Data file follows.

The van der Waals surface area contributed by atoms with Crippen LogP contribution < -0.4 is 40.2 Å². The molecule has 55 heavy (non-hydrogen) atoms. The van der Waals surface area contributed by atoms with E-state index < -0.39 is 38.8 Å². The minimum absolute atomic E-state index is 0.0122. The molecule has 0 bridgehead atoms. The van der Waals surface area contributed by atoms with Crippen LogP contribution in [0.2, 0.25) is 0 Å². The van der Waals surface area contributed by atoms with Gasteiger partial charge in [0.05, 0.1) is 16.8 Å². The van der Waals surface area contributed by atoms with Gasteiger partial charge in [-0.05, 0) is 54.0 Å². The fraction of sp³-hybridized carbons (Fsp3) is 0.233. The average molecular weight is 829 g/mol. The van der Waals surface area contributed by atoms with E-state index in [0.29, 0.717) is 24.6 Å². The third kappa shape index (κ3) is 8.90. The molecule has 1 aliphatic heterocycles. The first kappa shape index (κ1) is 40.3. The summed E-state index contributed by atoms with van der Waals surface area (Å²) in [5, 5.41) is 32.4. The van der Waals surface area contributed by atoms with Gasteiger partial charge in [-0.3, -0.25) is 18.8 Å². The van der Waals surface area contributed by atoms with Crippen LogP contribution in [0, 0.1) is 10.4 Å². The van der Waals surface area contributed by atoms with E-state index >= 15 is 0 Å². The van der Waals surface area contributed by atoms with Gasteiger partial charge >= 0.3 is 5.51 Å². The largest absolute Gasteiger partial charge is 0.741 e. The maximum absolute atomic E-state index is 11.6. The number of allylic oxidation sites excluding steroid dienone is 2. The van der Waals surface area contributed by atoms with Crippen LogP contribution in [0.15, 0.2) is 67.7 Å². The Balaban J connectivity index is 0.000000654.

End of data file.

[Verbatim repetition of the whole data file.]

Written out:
The van der Waals surface area contributed by atoms with Crippen LogP contribution < -0.4 is 40.2 Å². The molecule has 55 heavy (non-hydrogen) atoms. The van der Waals surface area contributed by atoms with E-state index < -0.39 is 38.8 Å². The minimum absolute atomic E-state index is 0.0122. The molecule has 0 bridgehead atoms. The van der Waals surface area contributed by atoms with Crippen LogP contribution in [0.2, 0.25) is 0 Å². The van der Waals surface area contributed by atoms with Gasteiger partial charge in [0.05, 0.1) is 16.8 Å². The van der Waals surface area contributed by atoms with Gasteiger partial charge in [-0.05, 0) is 54.0 Å². The fraction of sp³-hybridized carbons (Fsp3) is 0.233. The average molecular weight is 829 g/mol. The van der Waals surface area contributed by atoms with E-state index in [0.29, 0.717) is 24.6 Å². The third kappa shape index (κ3) is 8.90. The molecule has 1 aliphatic heterocycles. The first kappa shape index (κ1) is 40.3. The summed E-state index contributed by atoms with van der Waals surface area (Å²) in [5, 5.41) is 32.4. The van der Waals surface area contributed by atoms with Gasteiger partial charge in [-0.3, -0.25) is 18.8 Å². The van der Waals surface area contributed by atoms with Crippen LogP contribution in [0, 0.1) is 10.4 Å². The van der Waals surface area contributed by atoms with E-state index >= 15 is 0 Å². The van der Waals surface area contributed by atoms with Gasteiger partial charge >= 0.3 is 5.51 Å². The largest absolute Gasteiger partial charge is 0.741 e. The maximum absolute atomic E-state index is 11.6. The number of allylic oxidation sites excluding steroid dienone is 2. The van der Waals surface area contributed by atoms with Crippen LogP contribution in [0.15, 0.2) is 67.7 Å². The Balaban J connectivity index is 0.000000654.